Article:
A tiny solution for a big problem?

A different approach to the ongoing housing crisis.

Apartments at Ahad Ha’am Street in Rehavia. (photo credit: MARC ISRAEL SELLEM/THE JERUSALEM POST)
Apartments at Ahad Ha’am Street in Rehavia.
Together with many others, Jerusalem- based entrepreneur Akiva Ben-Ezra, 22, identifies a recurrent problem: Everyone is struggling with housing costs.
Influenced by this well-known and much discussed issue, Ben-Ezra, who made aliya seven years ago from Richmond, Virginia, thinks he has a solution, a tiny one: He’s currently running a Cause Match campaign to raise money to build a model of a “tiny house” on wheels, suggesting it as a temporary possible way out for hopeless Israelis.
After completing the army and yeshiva studies, Ben-Ezra is now the owner of an online marketing company. However, he insists that the tiny house project is a nonprofit endeavor.
According to the video that accompanies his crowd-sourcing campaign, “A tiny house is a global phenomenon of self-sustaining, eco-friendly homes that provide for their owners’ every need.” And indeed, the tiny house movement has lately given rise to two American television shows – Tiny House Nation and Tiny House Hunting, numerous blogs, a podcast and at least one tiny house company.
While the tiny house movement is primarily US-based, tiny house projects have been launched in Japan, Spain, Britain, Germany and Russia.
The Tiny House Israel project works in cooperation with St. Mark’s Universal Schools. STMUS is a US-based nonprofit educational organization.
As part of their mission, STMUS teaches construction skills to at-risk youth and encourages the development of practical, hands-on solutions for the problems of everyday life.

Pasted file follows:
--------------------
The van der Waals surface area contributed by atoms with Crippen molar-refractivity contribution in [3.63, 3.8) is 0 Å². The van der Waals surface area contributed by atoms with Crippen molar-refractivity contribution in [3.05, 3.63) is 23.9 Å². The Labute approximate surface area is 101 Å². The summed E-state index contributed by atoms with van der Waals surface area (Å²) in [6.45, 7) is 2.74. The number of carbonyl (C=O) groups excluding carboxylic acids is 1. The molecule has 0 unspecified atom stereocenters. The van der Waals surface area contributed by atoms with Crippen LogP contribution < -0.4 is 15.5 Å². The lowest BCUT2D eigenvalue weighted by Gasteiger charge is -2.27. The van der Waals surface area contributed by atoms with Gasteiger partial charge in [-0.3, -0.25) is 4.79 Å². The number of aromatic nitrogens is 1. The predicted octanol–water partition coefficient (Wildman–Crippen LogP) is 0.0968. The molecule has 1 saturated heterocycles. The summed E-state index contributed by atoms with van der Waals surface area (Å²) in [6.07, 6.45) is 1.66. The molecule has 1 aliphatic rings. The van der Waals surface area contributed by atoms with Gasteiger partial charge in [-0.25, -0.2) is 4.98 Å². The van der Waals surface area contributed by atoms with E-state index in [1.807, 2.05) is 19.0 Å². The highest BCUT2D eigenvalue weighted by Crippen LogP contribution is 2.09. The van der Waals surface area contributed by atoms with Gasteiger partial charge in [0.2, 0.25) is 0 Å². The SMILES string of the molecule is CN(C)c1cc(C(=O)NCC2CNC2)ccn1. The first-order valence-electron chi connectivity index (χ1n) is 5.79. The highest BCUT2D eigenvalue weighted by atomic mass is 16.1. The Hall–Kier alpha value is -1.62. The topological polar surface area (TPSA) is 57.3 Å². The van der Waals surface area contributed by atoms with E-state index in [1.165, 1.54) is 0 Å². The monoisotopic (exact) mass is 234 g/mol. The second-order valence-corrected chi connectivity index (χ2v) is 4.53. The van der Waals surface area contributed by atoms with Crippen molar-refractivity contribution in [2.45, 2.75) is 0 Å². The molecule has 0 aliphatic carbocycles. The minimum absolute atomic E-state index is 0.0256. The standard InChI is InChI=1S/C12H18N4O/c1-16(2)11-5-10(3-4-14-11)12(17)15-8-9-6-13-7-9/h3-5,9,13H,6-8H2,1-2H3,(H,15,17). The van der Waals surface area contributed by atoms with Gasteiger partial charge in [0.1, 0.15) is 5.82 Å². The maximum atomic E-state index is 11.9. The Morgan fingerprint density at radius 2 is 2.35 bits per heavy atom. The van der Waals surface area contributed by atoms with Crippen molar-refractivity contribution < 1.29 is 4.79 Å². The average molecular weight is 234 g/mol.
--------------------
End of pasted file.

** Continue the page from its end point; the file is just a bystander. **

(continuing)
Ben-Ezra believes that with some adaptations, the international tiny house movement could provide a solution for Israel’s housing crisis. “We’re building on an existing idea, trying to bring it to Israel,” he remarked.
Most tiny houses are built of wood, but that won’t work in Israel, where wood isn’t as readily available. That’s why the team is designing their prototype Israeli tiny house based on metal. An emphasis on green technology will also be a focus of their model.
The tiny houses will be supplied with electricity from solar panels, and similar to existing recreational vehicles (RVs), they will be equipped with water tanks that will need to be filled up every so often. Sewage will also use existing RV technology, with periodic emptying.
What then is the difference between an RV and a tiny house? According to Ben-Ezra, RVs are more aerodynamic and lightweight than tiny houses, making them ideal for travel. However, they are not designed for full-time living and may lack important features, such as adequate insulation.
For a permanent housing solution, tiny houses have several advantages over RVs. Tiny houses are built using traditional housing materials and techniques, so they have more of a homey feel and look. At the same time, in most cases, a tiny house can still be easily moved to a new location.
Tiny houses, which can be up to 46 square meters, generally also have more amenities than RVs and are aesthetically similar to larger homes. Once the tiny house prototype is built, the plan is to showcase it around the country.
Ben-Ezra says that one of his first stops will be the Knesset. The plan is to have the first unit built before Rosh Hashana.
The next goal, after building the prototype, is to build tiny-house communities. Admittedly, zoning for tiny houses is difficult in Israel, so, for now, they have to be parked on private land.
The optimistic Ben-Ezra anticipates that it will cost $30,000 a piece to build the first ones.
If the project takes off, they might be able to drop the cost of each unit to $15,000, he says.
All that is left now is for us to wait and see whether this is another optimistic dream or a realistic possibility.